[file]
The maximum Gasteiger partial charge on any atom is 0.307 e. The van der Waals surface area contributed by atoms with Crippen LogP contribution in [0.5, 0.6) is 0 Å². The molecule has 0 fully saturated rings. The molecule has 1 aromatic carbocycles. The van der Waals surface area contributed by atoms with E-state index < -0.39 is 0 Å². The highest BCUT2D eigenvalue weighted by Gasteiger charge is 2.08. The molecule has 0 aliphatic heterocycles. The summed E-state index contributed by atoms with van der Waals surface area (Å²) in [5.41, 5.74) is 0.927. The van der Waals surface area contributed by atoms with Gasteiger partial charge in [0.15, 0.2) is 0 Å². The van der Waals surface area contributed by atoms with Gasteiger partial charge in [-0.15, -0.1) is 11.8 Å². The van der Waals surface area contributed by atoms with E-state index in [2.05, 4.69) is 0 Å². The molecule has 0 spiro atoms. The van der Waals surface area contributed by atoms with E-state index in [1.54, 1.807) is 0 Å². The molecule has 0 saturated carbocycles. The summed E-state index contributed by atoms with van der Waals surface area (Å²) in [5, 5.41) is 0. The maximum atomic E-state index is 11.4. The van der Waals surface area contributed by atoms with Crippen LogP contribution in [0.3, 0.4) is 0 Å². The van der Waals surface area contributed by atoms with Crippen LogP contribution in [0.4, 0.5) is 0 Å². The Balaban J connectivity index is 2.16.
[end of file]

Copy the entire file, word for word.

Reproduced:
The maximum Gasteiger partial charge on any atom is 0.307 e. The van der Waals surface area contributed by atoms with Crippen LogP contribution in [0.5, 0.6) is 0 Å². The molecule has 0 fully saturated rings. The molecule has 1 aromatic carbocycles. The van der Waals surface area contributed by atoms with E-state index < -0.39 is 0 Å². The highest BCUT2D eigenvalue weighted by Gasteiger charge is 2.08. The molecule has 0 aliphatic heterocycles. The summed E-state index contributed by atoms with van der Waals surface area (Å²) in [5.41, 5.74) is 0.927. The van der Waals surface area contributed by atoms with Gasteiger partial charge in [0.15, 0.2) is 0 Å². The van der Waals surface area contributed by atoms with Gasteiger partial charge in [-0.15, -0.1) is 11.8 Å². The van der Waals surface area contributed by atoms with E-state index in [2.05, 4.69) is 0 Å². The molecule has 0 spiro atoms. The van der Waals surface area contributed by atoms with E-state index in [1.54, 1.807) is 0 Å². The molecule has 0 saturated carbocycles. The summed E-state index contributed by atoms with van der Waals surface area (Å²) in [5, 5.41) is 0. The maximum atomic E-state index is 11.4. The van der Waals surface area contributed by atoms with Crippen LogP contribution in [0.3, 0.4) is 0 Å². The van der Waals surface area contributed by atoms with Crippen LogP contribution in [0.4, 0.5) is 0 Å². The Balaban J connectivity index is 2.16.